I'm a PhD student in computer science. In my university, the PhD process is divided in the following steps:

  1. Qualification exam
  2. Research proposal exam: presentation of chosen topics and methodology and plan (near 1-1.5 year after PhD program begining)
  3. Thesis proposal exam: presentation of done and remaining work (near 1-1.5 year after research proposal)
  4. Thesis defence

I'm at the end of my PhD and basically at the end of the dissertation writing. I still have to write the last chapter about the validation results.

I still haven't done the «Thesis proposal exam» and will take it in mid august; then I expect to submit the dissertation draft at the end of august, for a defence expected in late september or in october.

I'm embarrassed, as I basically almost ended the dissertation, by the fact that the «Thesis proposal exam» presentation and the «Thesis defence» presentation will foregone be the same content. It look like the first one will be a sort of rehearsal of the second one.

How can I proceed to present a meaningful «Thesis proposal exam» and still having something new to say during my defence presentation?


  • 7
    Ask your advisor. (Also, I'm a bit shocked that you were able to get to the point of having your dissertation nearly completed without warning sirens going off in your advisor's head that you still had the thesis proposal exam hurdle to take care of.)
    – Mad Jack
    Jul 27, 2015 at 23:37
  • 1
    @MadJack My department only recently instituted a mandatory one-semester gap between proposal and defense. The vote for the new requirement was not unanimous.
    – JeffE
    Jul 28, 2015 at 1:27
  • 1
    @JeffE If the OP is in such a situation, I expect there will be wide latitude for students caught by the transition.
    – jakebeal
    Jul 28, 2015 at 14:59

3 Answers 3


As MadJack says in the comments, this is really something that you and your advisor need to sort out with the department. Part of an advisor's responsibility to their students is to make sure that they don't end up in easily avoidable bureaucratic screw-ups like this. So yes, you've failed, but your advisor has failed as well.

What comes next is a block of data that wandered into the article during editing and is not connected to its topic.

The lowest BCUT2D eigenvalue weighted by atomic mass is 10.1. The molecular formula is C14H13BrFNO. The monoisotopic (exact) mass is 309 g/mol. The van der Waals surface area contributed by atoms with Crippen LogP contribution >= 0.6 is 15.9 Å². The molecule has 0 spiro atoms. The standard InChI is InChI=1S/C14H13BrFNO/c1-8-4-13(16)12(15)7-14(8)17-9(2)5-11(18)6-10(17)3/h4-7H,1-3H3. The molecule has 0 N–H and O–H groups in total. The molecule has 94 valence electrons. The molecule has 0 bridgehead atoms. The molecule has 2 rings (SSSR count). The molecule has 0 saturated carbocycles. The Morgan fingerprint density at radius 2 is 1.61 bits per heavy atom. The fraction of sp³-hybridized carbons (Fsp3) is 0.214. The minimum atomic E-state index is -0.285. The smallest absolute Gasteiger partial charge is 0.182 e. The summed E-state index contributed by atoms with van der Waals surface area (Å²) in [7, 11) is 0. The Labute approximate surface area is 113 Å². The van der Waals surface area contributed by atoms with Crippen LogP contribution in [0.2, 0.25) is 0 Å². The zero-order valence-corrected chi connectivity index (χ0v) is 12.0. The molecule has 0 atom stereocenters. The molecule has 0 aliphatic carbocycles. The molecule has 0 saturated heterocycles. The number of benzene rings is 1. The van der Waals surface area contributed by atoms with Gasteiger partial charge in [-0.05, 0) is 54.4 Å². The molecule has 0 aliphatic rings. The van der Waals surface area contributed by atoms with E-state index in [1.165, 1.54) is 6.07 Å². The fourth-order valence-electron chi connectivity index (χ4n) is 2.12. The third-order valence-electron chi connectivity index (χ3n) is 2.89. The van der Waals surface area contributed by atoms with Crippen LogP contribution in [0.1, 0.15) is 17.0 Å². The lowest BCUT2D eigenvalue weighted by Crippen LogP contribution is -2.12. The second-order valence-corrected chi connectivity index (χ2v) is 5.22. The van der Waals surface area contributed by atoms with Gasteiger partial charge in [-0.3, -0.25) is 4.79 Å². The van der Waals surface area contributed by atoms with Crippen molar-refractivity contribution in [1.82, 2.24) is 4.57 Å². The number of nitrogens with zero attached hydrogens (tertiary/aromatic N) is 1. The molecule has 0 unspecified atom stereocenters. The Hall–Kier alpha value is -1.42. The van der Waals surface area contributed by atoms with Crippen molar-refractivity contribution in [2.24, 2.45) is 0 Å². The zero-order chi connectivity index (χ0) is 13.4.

First thing to do, then, is to sit down with your advisor and figure out how serious a problem this is. If it's something like JeffE suggests, and due to recent regulation changes, or if it's a requirement that is more pro-forma than serious, then there are likely good ways to deal with it. For example, you might end up following the letter of the law and in fact having the proposal exam be essentially a dress rehearsal for the defense (and that might be considered to be OK). Or the proposal exam might end up finding some problems that really do need to be addressed before you defend, and you will be grateful---you might be delayed, though, and that might or might not be a problem (you don't say where you are: in the US, delay is generally not a problem if your advisor can fund you; in some other countries it can be a major issue).

If the department is not flexible, however, and wants to make an issue of your failure to comply with the letter of the law, then the resolution will be very particular to the department, and that is something that you and your advisor will need to navigate together.


If this is just "bureaucracy", maybe you can even roll them into the same presentation. Or present your work as (pro forma) "research proposal", fix whatever details require adjustment and do the final presentation. Unless the audience is exactly the same, they'll probably won't mind. But be prepared for much more in-depth questions the second time around if there is overlap...


How can I proceed to present a meaningful «Thesis proposal exam» and still having something new to say during my defence presentation?

I understood your concern to be not so much with whether you will get in trouble for condensing the timeline, but more about how to make the two presentations different enough to keep your audience interested.

How about this: your first presentation is a re-creation of what it would have been a year or two ago -- give them all the background for the work you did. You can leave them with a cliff hanger -- which will be resolved a few weeks later in your second presentation.

  • 1
    You can leave them with a cliff hanger -- which will be resolved a few weeks later in your second presentation. — I have my doubts about how well this will go over in practice: OP will inevitably have to explain how they managed to get 2 years of work accomplished in 2 weeks.
    – Mad Jack
    Jul 29, 2015 at 1:18
  • @MadJack My assumption is that the committee is condoning this creative timeline. Jul 29, 2015 at 1:44
  • Yes, that could be. Perhaps it sounds worse to me than it actually is.
    – Mad Jack
    Jul 29, 2015 at 1:50
  • 1
    Thank you all for your comment. It is true that some rules haven't been stictly followed in my case, but things are not always black or white. When the time was to take the «Thesis proposal exam» I didn't have much stuff to present. So my supervisor decided to delay the exam. To make the story short, I think my supervisor wanted the best output for me what would also be a better output for her as well. She might not be perfect but I thanks her for that.
    – cProg
    Jul 30, 2015 at 15:33

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